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The linked answers do attempt to clarify on 'stability' but I wanted an answer with specific connection to resonance.

For example, the ethanoate ion can exist in many forms but, as we know from data, it exists in a form that is a hybrid of all the possible forms. Why is this? I have heard teachers say that this is since that form has 'less energy' or is 'more stable.' I understand - from the linked answer- that these terms are open to interpretation. The criteria my teacher used was that in each of the contributing mesomers, the electrons are localised. But in the hybrid, they are delocalised. Now I understand this results in more 'stability' in some sense of the word.

But is that only criteria ? Should we not also consider the electronegativities of the atoms involved, for example? Basically, why is the hybrid form the form in which the structure exists?

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  • $\begingroup$ I point you to my A in chemistry.stackexchange.com/questions/111005/… though all the answers are correct I think that is the simpler. Lower the energy, the stable it is. Resonance is a recurrent question. Of course you are right. Resonance isn't stability per se. $\endgroup$ – Alchimista Mar 25 '19 at 14:10
  • $\begingroup$ Stability is a meaningless word if used alone in chemistry, organic chemistry textbooks make the case even worse. The key question is "stability with respect to what?" We need a reference. For example we say this iron block is heavy. This statement is scientifically of no use. Is it heavy with respect to a sand grain or a 70 kg human being? Please see my response in the post suggested above by Harsh Wasnik. $\endgroup$ – M. Farooq Mar 25 '19 at 14:10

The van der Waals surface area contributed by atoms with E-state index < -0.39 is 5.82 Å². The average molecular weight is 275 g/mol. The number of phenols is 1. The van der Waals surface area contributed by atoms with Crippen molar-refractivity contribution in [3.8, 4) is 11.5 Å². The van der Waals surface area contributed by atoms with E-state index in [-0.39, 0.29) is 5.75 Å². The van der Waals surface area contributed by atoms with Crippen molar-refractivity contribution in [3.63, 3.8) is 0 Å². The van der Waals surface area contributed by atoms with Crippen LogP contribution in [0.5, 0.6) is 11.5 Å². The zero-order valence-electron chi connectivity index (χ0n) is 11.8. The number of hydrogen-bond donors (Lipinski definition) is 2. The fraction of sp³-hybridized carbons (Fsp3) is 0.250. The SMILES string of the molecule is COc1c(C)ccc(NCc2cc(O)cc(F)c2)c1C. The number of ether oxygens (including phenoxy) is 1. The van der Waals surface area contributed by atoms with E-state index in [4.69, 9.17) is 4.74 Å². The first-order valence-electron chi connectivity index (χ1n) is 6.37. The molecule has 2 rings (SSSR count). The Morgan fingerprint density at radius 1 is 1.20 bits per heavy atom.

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    $\begingroup$ With regard to resonance, see this question: What is resonance, and are resonance structures real? It is important to understand, that the structures with localised electron pairs are hypothetical cases, they do not exist; the expectation value of the (electronic) energy of such hypothetical structures would be higher in energy than the 'observed' structure; or in lab-jargon: less stable/unstable. By reversing the argument, the observed structure is more stable. This of course is not really true. $\endgroup$ – Martin - マーチン Mar 26 '19 at 13:16
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    $\begingroup$ @Sal_99 — The thing between "real-world" chemistry vs quantum chemistry is that, in the real-world, we need some tricks to determine electron-densities in a molecule, resonance... without having to spend 3-week calculations on a super computer. And we have difference ways to explain how we ended with a given conclusion. In the real-world chemistry, it is easier to consider a molecule as a weighted "mix" of all of its mesomers. Though, in quantum chemistry, it would just be: "the calculations show that one species is lower in energy". $\endgroup$ – SteffX Mar 26 '19 at 16:51
  • $\begingroup$ "But is that only criteria ? Should we not also consider the electronegativities of the atoms involved, for example? Basically, why is the hybrid form the form in which the structure exists?". Note that comparing mesomers nothing change in atom composition and configuration. Whatever changes, e.g. electronegativity of a moiety, it will be reflected in the stability of that specific mesomer, thus contributing to determine the importance ("weight") of it in the final hybrid description. Having resonance or not isn't a criterion to compare totally unrelated molecule. It is that sometimes a singl $\endgroup$ – Alchimista Mar 27 '19 at 9:08

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